We will set up the stall at Hillsdale this Sunday, perhaps with a couple of additional generations on hand to help. The market bell tolls at 10:00 am.
This newsletter often has a brief essay appended to it. Quickly written without a great deal of attention to grammar, we treat them as personal and ephemeral notes from the farm. Nonetheless, some have the potential to be reworked into something more substantial. The current issue of Art of Eating (link) has a reworked and extended version of last January's "Vegetables of Vinegar & Salt" as a book review. If the reception is kind, perhaps the publisher will accept other essays. Don't worry, even if he gets a lot of negative responses and vows never to publish another Boutard essay, we will still pound out these newsletters just to enjoy the Sunday morning banter they generate. If you are curious and not a subscriber, Pastaworks, among other places, carries the magazine.
Here is what we are bringing to Hillsdale:
Cornmeal: Roy's Calais Flint and Amish Butter. We will also have some whole kernels of the flint with slack lime available for hominy.
Pulses: Dry beans and chick peas. Full complement. This week we will remember the Soldier beans. There is a reason we still toss and turn Saturday night; there is always something we will forget.
Cayenne Peppers: whole dried.
Garlics and Shallot: Soft necks and the grey shallot.
Horseradish: The Bohemian parmesan. In German, horseradish is meerrettish, meaning "sea radish." It originated along the Baltic Sea coast. This year we decided to side dress it with a heavy dose of sea salt, more than 150 pounds in the 400 foot row, in hopes of coaxing a bit more flavor from the root. Through the 19th century sea salt was treated as an important soil additive. With the advent of synthetic fertilizers, its use stopped because of the risk of over-salting the ground. With organic farming methods, this is not an big issue, and certainly not in rainy climate such as Oregon. As we dug the roots last week, we noticed that plants sent of a mat of fine roots along the area where we banded the salt. The plants were clearly seeking out the salt and, in terms of flavor, we are very happy they found it.
Spuds, black radish, carrots, Hamburg parsley, knob celery, yacón
Greens: Endive, escarole, cress and rocket. Fennel as well.
Preserves: Still a limited selection.
Apples: Leather coats. Likely Ashmead's Kernel and Reinette Gris.
One chilly January morning a few years ago, we watched a young mink splashing about in the stream at the base of the canyon for an hour or two. In the winter, the young disperse and find their own digs, and this one was passing through on its way to a new territory. In recent years, we have noted several road killed minks, perhaps indicating an increase in their population. On the south border, our neighbor watched a young cougar bounding about in the grass seed field on an early autumn morning, another offspring of predators looking for new home range.
On occasion, we have watched pileated woodpeckers working some of our snags, but they are soon chased away by the acorn woodpeckers, earlier visitors who chose to stay and are intolerant of any other woodworking birds. Their behavior changes when goshawks and coopers hawks pass through, using the residents of the oaks as a quick snack on the way to other places. The woodpeckers stay close to the trunks and communicate the location of the hawk in quiet, urgent calls. This September, a coopers hawk caught a flicker unawares, and we have photo of it with a lifeless flicker, beak agape, in its talons. The scene was as dramatic as any captured by Audubon but too gruesome for a full month, so it won't appear in the calendar.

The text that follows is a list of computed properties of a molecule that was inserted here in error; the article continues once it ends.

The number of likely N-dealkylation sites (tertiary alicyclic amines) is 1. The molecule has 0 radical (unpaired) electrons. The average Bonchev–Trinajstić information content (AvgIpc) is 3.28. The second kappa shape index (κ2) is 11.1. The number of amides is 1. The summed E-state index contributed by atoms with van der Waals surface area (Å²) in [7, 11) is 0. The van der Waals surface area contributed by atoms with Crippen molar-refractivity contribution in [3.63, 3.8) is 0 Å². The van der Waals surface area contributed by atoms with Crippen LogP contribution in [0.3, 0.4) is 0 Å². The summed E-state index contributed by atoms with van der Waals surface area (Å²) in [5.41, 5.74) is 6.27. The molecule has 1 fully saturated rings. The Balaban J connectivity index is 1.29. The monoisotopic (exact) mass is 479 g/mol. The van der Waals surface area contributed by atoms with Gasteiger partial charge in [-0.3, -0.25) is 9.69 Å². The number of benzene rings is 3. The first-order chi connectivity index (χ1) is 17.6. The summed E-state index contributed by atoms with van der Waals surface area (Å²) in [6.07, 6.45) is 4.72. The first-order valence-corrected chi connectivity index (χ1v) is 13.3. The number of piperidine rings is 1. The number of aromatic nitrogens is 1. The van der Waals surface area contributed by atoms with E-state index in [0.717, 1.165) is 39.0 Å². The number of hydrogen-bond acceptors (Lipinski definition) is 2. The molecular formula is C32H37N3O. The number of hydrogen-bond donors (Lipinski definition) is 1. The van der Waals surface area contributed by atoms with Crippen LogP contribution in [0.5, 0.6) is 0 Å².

Some visitors pass through without us seeing them. The depressions made by hooves in soft soil tell us that a stag or bull elk passed through while we were sleeping. The bones and sinew of a deer's hind leg was found on the low ground, betraying another drama missed by us.
Our farm is part of a bridge, or maybe a set of stepping stones is more apt, between the Coast Range and the Tualatin Ridge dominated by Bald Peak. Ecologists call these areas "wildlife corridors." Our approach to farming, with its rough fields and perennial crops, has enhanced the quality of the connection, providing creatures cover in their transit. It doesn't hurt that we provide a lot of great nesting habitat as well, thus having a few flickers to spare for the hawks.
Peter and Pam Hayes of Hyla Woods share our affection for the natural components of the landscape. We have batted about the idea of a collaborative effort to link the farm and forest lands of the area. Working with Faye Yoshihara from the Food Front Cooperative board, Peter and Pam have proposed a loose collaboration called "Tualatin Headwaters: Producers in Partnership." The idea is to put together a gift package of Hyla Forest maple cutting boards, preserves from Ayers Creek and wine from Montinore Estate Vineyard. This will be the first step of a work in progress.
We have a lot to figure out, but we are drawn to the project because we understand some our visitors were raised in forests flanking Mount Richmond that are carefully managed by the Hayes family. Maybe the coopers hawk we saw here nested on Mount Richmond and passed through the Marchesi family's vineyard feasting on a few robins or starlings. Anyway, we are part of Portland's backyard, and the waters from our lands flow through the city, so it will be fun open up a discussion about the connection we have with each other and the city.
We will see you all Sunday,
The Boutards of Gaston
& Ayers Creek Farm